When the name “Garfield” pops up, one percent of the civilized world thinks of the 20th President of the United States. Everyone else thinks of Jim Davis’ fat Monday-hating feline.
My dear twenty- and- thirty-somethings: How many of us grew up watching Garfield and Friends? Or his animated specials? Who wasn’t just a little freaked out by the“abandoned house” storyline Jim Davis published around Halloween 1989?
All these years later, Garfield can still entertain, and if nothing else, he’s built up a pretty huge repertoire of characters and locations. Unfortunately, Pixowl’s Garfield-themed city builder, Survival of the Fattest, is rather bland, plagued with technical issues, and is generally the kind of tie-in that makes some regard Garfield as little more than a money-making machine.
Inspired by games like Snoopy’s Street Fair and The Simpsons: Tapped Out, Garfield: Survival of the Fattest lets you build up a world for Garfield to rule over. The game takes place on a campground, where you can purchase familiar set pieces and characters that perform wacky animated tasks for in-game currency.
But Survival of the Fattest has an odd twist. The reason it takes place on a campground is because Jon wants Garfield to shed a few pounds, presumably by getting exercise and eating pine needles. Controlled weight loss is a form of tyranny in Garfield’s world, so in addition to building up his camp, you also need to find ways to keep the cat fed.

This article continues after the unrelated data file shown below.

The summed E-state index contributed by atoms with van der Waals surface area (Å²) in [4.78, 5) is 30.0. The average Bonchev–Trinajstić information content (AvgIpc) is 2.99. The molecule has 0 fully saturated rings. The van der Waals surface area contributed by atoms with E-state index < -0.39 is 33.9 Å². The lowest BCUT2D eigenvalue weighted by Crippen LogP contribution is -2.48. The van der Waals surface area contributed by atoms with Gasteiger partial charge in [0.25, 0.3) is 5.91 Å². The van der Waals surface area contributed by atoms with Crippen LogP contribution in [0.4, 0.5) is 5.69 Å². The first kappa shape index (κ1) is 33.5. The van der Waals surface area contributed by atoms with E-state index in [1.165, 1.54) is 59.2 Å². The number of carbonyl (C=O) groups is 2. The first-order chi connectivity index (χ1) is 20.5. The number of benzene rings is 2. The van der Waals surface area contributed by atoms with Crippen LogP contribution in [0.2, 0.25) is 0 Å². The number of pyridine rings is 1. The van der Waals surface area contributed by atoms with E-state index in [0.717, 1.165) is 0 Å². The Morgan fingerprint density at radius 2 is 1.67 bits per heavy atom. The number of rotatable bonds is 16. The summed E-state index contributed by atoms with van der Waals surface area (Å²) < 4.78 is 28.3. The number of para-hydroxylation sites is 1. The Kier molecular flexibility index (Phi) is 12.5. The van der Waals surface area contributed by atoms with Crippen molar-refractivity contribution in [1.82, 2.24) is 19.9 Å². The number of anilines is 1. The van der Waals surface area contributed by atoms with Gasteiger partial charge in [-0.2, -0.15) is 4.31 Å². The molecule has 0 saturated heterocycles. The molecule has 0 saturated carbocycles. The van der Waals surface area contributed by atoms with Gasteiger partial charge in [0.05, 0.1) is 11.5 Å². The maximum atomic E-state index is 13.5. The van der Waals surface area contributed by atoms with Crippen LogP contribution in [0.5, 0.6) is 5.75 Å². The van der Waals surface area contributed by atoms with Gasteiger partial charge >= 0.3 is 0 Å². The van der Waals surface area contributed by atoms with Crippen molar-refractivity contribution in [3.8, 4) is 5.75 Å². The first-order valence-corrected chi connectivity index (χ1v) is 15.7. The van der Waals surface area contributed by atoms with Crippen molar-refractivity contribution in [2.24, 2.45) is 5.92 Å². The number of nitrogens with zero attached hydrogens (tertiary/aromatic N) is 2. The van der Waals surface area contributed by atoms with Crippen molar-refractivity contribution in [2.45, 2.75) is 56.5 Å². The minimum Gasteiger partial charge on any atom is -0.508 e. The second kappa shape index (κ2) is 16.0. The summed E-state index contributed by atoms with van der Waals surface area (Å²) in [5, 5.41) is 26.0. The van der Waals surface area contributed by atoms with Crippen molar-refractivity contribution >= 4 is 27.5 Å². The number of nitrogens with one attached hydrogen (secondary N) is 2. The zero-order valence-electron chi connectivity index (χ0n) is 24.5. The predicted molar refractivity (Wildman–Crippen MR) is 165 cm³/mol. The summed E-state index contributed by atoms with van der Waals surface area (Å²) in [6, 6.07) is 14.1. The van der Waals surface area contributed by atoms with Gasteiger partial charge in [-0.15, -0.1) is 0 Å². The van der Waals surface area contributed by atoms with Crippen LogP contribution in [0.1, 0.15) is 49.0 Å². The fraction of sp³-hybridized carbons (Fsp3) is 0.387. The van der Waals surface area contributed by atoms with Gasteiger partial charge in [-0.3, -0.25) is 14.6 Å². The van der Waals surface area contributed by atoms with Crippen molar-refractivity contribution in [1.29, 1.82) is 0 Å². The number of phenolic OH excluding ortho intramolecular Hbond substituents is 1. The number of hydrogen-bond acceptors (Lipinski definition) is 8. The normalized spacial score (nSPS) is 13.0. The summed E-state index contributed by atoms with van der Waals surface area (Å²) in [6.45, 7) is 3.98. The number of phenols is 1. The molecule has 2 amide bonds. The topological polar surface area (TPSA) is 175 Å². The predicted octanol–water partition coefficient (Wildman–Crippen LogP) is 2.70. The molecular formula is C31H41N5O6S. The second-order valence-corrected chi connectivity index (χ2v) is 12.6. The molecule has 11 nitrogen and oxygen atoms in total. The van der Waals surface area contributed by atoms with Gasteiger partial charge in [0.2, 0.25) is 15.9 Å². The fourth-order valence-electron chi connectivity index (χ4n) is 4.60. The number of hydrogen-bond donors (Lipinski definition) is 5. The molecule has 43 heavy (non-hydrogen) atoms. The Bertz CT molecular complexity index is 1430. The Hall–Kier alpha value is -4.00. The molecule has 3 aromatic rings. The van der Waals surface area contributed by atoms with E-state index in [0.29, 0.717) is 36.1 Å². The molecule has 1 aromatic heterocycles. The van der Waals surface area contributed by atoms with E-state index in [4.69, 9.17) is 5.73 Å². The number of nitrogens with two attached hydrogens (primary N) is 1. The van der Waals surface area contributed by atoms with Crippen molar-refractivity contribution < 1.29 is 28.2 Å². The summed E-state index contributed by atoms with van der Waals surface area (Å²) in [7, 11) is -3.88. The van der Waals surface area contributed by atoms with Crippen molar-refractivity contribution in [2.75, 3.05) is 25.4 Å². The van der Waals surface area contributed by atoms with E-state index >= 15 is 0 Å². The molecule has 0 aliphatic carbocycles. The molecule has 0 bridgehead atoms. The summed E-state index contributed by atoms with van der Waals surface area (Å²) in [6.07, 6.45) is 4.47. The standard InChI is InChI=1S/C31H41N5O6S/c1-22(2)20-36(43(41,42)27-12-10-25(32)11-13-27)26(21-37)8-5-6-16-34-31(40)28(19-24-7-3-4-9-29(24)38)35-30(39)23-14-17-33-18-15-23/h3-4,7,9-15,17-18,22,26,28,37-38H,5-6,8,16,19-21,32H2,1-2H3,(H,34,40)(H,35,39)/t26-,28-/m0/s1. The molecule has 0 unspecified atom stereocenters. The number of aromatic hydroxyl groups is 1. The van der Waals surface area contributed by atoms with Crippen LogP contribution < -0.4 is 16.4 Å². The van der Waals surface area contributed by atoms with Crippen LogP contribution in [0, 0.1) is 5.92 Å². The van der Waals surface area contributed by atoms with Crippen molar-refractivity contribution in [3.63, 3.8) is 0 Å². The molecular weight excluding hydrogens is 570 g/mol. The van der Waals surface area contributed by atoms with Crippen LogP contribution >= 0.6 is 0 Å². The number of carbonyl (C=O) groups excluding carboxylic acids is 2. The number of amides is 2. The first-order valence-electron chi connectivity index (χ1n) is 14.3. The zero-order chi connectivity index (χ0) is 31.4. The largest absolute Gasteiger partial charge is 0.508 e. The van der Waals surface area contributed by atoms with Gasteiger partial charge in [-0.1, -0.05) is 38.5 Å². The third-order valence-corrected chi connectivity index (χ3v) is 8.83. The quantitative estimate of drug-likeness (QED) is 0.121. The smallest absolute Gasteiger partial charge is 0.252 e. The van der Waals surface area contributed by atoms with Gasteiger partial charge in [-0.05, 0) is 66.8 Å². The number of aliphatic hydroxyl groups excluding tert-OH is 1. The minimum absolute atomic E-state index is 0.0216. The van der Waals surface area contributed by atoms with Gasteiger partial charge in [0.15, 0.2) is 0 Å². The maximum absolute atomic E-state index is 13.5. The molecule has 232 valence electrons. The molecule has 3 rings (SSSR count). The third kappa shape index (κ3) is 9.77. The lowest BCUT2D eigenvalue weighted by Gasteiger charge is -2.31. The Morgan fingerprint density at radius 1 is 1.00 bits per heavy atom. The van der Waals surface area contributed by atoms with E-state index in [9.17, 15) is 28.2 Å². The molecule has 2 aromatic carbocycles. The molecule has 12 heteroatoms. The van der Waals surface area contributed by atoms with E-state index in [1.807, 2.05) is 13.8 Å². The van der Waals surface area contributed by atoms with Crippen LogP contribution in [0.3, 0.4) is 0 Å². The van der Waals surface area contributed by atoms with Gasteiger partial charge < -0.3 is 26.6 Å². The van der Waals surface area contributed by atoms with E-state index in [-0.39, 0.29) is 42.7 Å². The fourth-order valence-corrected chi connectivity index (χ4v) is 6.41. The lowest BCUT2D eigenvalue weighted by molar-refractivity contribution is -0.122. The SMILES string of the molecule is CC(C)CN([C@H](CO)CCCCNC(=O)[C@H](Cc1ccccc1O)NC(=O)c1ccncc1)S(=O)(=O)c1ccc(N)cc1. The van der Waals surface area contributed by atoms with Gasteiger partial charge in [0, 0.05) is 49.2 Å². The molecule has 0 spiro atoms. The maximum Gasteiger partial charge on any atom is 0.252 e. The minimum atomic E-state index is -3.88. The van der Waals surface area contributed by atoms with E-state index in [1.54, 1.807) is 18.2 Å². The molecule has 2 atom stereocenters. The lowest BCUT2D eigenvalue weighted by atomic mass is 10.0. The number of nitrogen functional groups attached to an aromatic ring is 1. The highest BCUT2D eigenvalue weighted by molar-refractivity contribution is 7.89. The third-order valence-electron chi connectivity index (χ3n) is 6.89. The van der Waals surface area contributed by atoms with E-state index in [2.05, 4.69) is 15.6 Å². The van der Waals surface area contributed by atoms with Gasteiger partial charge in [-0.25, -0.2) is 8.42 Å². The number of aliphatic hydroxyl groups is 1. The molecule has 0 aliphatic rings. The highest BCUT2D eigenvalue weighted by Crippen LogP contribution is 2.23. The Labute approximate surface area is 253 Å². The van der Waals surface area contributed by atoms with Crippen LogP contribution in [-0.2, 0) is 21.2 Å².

Garfield doesn’t exactly have much in common with his lean and keen feline ancestors, so in his case, hunting for grub means planting fruit trees as well as building pie carts and pizzerias. He gains weight every time he gathers bounty, and when the scale-shaped meter in the corner tops off, he earns some lasagna (which is, of course, the game’s hard currency).
While it’s neat to see Garfield in his own city-building game, the final product isn’t as appealing or as polished as Tapped Out or Street Fair. For one thing, the game crashes often, especially on start-up. The campground setting is also odd because you wind up with a mish-mash of Garfield-centric objects instead of an actual location like Tapped Out’s “New” Springfield.
Moreover, some of the character art is bizarrely off-model. Garfield is so iconic that even if you’re a casual fan, it’s impossible not to notice when he’s been drawn with a swollen nose or sagging jowls.
Finally, there are a lot of spelling and grammar mistakes, and some of the attempted jokes don’t click like they should. Garfield strips aren’t always the height of comedy, but Survival of the Fattest’s text seems to suffer from poor translation and localization.
Garfield: Survival of the Fattest is worth a shot if you’re the type of Garfield fan that owns every scrap of orange-and-black merchandise ever created (and we know you’re out there). Otherwise, if you’re looking for a licensed city-builder, you’re better off staying in Springfield.